Al-Burhan of the Involvement of Islamists in the Fight

Al-Burhan in a Dilemma after Acknowledgment of Islamist Involvement in the Fight by Sudanese Army Commander

Mustafa Ibrahim, a member of the Advisory Bureau of the Rapid Support Forces Commander, First Lieutenant General Mohamed Hamdan Dagalo (Hemeti), confirmed that Yasser Al-Atta, Assistant to the Army Commander Abdul Fattah Al-Burhan, acknowledging the extensive participation of Islamist movements in the ongoing war in Sudan, exposes the falsity of al-Burhan‘s claims.

Al-Atta directed the formation of joint brigades from the army, police, intelligence, and volunteers to participate in the ongoing war in Sudan and ordered state governors and military leaders to continue arming, preparing, and training volunteers in all weapons.

Al-Atta said in a video circulated on social media on Monday while addressing a group of his soldiers, “The truth must be said, we have a very large number of Islamists with us.”

This statement marks the first acknowledgment by one of Sudan’s army leaders of the involvement of Islamists in the war that broke out on April 15 between the army and the Rapid Support Forces.

In an interview with the Arab News Agency on Monday, Ibrahim described Al-Atta’s statements as “turning current events into a civil war by even involving Sufis in this war.”

“Yasser Al-Atta implicated al-Burhan in this statement because he (the army chief) had previously denied the presence of Islamists in this war… Al-Atta confirmed clearly that extremist terrorist Islamic groups are participating in this war.”

Al-Burhan had repeatedly denied the involvement of the Islamic movement in the war, echoing in a famous speech: “Where are the Kizan?” alluding to the absence of a connection between the army forces and the Islamic movement.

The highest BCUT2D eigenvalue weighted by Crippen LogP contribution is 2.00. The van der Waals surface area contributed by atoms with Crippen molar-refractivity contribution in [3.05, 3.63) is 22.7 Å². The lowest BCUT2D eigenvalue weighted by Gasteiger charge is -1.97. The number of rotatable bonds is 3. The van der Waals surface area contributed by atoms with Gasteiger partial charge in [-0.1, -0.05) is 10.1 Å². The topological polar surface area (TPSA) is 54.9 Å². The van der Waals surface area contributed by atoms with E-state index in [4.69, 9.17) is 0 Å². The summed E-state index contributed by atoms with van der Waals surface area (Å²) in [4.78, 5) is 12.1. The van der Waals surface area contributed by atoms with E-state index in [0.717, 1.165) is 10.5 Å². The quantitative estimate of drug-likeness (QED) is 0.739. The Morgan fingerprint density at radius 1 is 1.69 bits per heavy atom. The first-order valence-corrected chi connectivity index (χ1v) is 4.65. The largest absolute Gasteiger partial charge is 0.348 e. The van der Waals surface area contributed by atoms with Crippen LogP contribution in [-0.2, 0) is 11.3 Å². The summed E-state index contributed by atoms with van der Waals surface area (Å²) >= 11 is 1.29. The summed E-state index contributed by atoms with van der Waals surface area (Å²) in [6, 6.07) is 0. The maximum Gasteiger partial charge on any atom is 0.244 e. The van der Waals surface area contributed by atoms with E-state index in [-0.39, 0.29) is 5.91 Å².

Dagalo had revealed in a speech addressed to the United Nations General Assembly last month the Sovereignty Council’s relationship with extremist Islamists and remnants of the former regime and the dissolved National Congress Party.

He spoke of the relationship between army leaders and extremist Islamists, including ISIS leaders, saying: “Elements of the ‘ISIS’ organization, including its leader Mohammed Ali Al-Gizouli, whom we arrested, have allied with the armed forces and now threaten stability and security in Africa.”

Evidence of Islamist involvement in the conflict was the killing of the head of the thought and roots system in the Islamic movement, Mohamed Al-Fadl, last June in clashes between the Rapid Support Forces and the army, according to his relatives and Islamists who stated he was fighting alongside the army. The Secretary-General of the Islamic Movement, Ali Karti, issued a mourning statement for him.

Ibrahim considered that the directive to form these brigades was an attempt to push the country into a civil war in which society participates, stating that these directives were “irresponsible because they call on society to participate in the war, although it is a war between the Rapid Support Forces and the army and conducted by a person defeated in battles against the Rapid Support Forces.”

Earlier this month, al-Burhan welcomed popular resistance, stating: “We will arm them, and any weapon we have, we will give it to them, but it must be regulated and registered by the law enforcement agencies, so as not to cause problems in the future.”